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Indian Society

Written by Chinnaiah Jangam

Among the decolonised nation-states, India had stood as a model. Its non-violent anti-colonial struggle showed to the other colonised a means of resistance. Post-independent India’s Constitution, drafted by Dalit visionary B R Ambedkar, enabled the imagination of people to build an ethical and inclusive democracy. Most importantly, it showed that, if led by an ethical leadership, the State could address historic injustices. In the same vein, Jawaharlal Nehru’s commitment to nation-building in terms of institutions and electoral democracy ensured India’s forward march. The template worked out by the anti-colonial, anti-caste and anti-communal visionaries of the nation not only freed the country from the shackles of colonial oppression but also rebuilt it from the trauma of Partition. Like the mythical phoenix, India re-emerged as a modern, secular, democratic, socialist republic.

When, in 1975-77, the suspension of democracy through Emergency by Indira Gandhi threw the nation into an existential crisis, people fought for democracy. Ironically, it was at this juncture that the nation conceded public and political space to the Hindu right. The RSS as an originator of the two-nation theory and the producer of Nathuram Godse, the killer of M K Gandhi, had remained invisible till then. By aligning with democratic mobilisations, the RSS enhanced its agenda, it distilled and distributed its poisonous, hate politics in the name of social and educational services. It produced Hindu nationalists with military-style training similar to fascist Black Shirts. They orchestrate violence and act as extra State actors with the support of the higher echelons of power.

The post-1990s rise of Hindu nationalism has fundamentally altered Indian public life and political discourse. One, by inciting hatred towards Muslims; the worst example was the pogrom in Gujarat in 2002 under Narendra Modi as Chief Minister. RSS affiliates have simultaneously spread their influence into mainstream media and corporate houses, strengthening its money power and packaging its Hindu communal agenda as development and nationalism. As a result, after 2014, everyday violence unleashed by Hindu vigilantes against Muslims and Dalits has been normalised. This legitimisation of violence, combined with management of election with money and media, was behind the BJP’s landslide victory of 2019. Doubts were also raised about the role played by EVMs.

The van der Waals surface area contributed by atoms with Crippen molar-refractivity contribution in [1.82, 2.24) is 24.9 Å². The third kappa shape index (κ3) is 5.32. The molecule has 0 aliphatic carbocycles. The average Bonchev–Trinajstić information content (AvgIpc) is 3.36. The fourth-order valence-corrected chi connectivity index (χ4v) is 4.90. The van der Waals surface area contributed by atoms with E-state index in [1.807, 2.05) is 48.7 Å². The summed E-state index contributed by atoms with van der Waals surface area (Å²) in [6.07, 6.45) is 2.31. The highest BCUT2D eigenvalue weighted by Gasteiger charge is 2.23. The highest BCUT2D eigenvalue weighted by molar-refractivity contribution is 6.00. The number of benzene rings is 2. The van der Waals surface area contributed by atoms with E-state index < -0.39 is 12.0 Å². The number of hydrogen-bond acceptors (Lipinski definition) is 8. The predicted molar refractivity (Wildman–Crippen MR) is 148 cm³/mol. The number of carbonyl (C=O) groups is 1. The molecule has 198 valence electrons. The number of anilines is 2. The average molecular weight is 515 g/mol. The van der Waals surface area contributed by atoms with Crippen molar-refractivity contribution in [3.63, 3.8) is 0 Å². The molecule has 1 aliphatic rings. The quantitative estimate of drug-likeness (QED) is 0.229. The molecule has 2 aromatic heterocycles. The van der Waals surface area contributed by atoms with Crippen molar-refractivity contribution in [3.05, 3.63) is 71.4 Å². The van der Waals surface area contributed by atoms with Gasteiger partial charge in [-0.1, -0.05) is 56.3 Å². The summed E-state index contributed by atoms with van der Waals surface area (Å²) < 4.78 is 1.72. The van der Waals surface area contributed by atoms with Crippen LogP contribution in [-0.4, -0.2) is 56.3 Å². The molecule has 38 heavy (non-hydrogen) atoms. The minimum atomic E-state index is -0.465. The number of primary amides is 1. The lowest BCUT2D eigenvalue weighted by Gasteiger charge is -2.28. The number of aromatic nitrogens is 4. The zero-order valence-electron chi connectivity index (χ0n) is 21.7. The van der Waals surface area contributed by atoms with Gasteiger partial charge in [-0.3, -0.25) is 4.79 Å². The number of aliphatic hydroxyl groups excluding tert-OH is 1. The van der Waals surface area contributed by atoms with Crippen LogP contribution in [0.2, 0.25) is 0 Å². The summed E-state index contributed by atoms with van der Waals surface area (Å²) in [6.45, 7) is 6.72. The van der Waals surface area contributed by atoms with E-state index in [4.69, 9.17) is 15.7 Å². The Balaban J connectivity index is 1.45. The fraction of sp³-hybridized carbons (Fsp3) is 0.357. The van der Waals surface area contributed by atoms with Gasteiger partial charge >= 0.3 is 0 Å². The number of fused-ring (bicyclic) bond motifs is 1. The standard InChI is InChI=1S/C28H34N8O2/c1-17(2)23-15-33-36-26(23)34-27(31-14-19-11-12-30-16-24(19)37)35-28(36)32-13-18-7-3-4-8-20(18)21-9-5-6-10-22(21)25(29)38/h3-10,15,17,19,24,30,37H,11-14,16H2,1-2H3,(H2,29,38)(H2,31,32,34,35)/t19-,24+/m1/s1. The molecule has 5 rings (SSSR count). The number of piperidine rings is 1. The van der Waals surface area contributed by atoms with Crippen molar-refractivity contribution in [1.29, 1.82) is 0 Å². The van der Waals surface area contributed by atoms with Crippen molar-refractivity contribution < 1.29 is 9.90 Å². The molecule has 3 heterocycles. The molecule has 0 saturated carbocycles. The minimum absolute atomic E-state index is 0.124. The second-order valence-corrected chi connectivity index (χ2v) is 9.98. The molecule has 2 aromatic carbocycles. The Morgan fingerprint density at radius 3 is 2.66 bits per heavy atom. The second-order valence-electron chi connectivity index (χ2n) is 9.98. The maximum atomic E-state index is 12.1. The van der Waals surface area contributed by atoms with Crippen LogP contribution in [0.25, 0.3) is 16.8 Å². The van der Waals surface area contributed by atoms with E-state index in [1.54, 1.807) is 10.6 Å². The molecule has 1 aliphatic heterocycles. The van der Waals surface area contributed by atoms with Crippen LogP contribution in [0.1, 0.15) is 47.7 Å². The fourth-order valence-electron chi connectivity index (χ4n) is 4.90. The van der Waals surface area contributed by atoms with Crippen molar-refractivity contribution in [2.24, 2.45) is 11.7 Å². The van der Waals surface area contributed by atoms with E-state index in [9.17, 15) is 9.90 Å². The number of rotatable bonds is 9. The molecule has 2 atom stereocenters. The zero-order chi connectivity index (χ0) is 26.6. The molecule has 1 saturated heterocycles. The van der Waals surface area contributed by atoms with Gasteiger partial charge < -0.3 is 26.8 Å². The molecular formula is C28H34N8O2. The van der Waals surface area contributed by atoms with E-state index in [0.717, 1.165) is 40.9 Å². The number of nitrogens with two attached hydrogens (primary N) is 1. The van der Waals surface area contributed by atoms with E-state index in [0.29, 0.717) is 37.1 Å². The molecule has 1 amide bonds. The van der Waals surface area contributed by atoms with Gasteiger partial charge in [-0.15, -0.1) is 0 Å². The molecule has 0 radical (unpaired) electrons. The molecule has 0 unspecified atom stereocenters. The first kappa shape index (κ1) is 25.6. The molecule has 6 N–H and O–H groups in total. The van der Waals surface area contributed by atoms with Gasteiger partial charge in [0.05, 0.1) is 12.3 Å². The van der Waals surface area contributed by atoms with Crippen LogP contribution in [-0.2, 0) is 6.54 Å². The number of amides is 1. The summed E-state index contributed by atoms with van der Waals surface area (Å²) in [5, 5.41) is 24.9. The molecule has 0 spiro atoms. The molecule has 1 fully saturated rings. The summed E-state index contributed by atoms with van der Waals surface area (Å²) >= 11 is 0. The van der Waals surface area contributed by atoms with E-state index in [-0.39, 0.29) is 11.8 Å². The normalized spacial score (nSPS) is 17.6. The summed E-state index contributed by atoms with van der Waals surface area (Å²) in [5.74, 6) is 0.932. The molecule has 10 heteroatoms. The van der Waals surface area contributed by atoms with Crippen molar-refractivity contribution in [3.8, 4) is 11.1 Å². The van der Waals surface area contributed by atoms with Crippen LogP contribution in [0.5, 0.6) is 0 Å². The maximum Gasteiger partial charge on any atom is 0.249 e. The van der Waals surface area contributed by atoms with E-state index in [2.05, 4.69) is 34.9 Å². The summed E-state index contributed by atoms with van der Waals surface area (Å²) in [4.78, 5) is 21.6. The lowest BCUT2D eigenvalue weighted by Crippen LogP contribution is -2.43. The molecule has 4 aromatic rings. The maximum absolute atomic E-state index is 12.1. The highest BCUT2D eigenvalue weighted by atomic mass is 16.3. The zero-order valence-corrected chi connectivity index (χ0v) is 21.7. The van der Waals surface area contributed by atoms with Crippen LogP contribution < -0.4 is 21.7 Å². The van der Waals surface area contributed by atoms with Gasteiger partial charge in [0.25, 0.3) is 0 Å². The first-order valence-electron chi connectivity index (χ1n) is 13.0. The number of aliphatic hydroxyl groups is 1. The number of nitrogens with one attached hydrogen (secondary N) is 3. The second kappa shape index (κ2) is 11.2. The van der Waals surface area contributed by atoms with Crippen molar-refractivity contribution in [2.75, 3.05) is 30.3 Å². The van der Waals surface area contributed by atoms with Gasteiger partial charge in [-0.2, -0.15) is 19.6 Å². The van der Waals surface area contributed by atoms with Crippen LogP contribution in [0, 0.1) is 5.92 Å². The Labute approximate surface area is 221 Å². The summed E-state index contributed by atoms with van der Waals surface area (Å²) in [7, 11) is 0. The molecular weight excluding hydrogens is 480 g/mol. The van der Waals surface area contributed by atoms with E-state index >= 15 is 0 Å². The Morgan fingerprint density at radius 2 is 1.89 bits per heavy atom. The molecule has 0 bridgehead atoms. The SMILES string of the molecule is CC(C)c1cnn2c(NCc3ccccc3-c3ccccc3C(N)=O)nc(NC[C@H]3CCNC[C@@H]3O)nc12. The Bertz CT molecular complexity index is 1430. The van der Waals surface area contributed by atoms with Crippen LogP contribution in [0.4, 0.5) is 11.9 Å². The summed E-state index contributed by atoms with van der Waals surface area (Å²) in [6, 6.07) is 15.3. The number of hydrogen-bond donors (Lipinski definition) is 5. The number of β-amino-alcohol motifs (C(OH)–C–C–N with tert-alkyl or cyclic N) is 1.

Modi’s second term, with Amit Shah as Home Minister, has seen abrogation of Article 370 of the Constitution stripping J&K of its special status, the Ayodhya verdict by the Supreme Court, the Citizenship (Amendment) Act and the proposed National Register of Citizens, all meant to legalise the persecution of Muslims.

The second venomous agenda of the RSS is delegitimisation of the idea of social justice that empowers Dalits and other oppressed sections. In the name of lack of merit, inefficiency and corruption in public institutions, the Hindu right has built a discourse against reservations. In the 1990s, parties with social justice agenda such as the BSP, SP and Janata Dal acted as an antidote, but the Hindu right’s smear campaign has rendered them powerless.

Politics after the 1990s has not been on ideological ground but populism. It has provided some succour to the poor from the pain of market economy, without addressing structural problems. However, the era of populism has also opened doors to undemocratic, authoritarian leaders, especially among regional parties.

Political parties, lacking ideology or imagination, and desperate for power, have even aligned with the Hindu right and provided legitimacy to its politics. Meanwhile, the Congress as well as regional parties from J&K (the Abdullahs and Muftis) to Tamil Nadu (the DMK) have descended into family satraps and are infused with corruption. If one looks for an alternative to Hindu right politics, all one sees is a crop of kleptocratic elites from all castes.

The Hindu right’s homologous hate politics at the cost of economic development, social harmony is now pushing the nation into an existential crisis. It is high time political parties and the civil society demand closure of the hate factory in Nagpur. Functional democracies do not need organised militias to act as vigilantes enforcing a hegemonic culture against minorities and vulnerable populations.

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The writer is Associate Professor, Department of History, Carleton University.

Suraj Yengde, author of  Caste Matters, is a postdoctoral fellow at Harvard Kennedy School. He curates the fortnightly ‘Dalitality’ column

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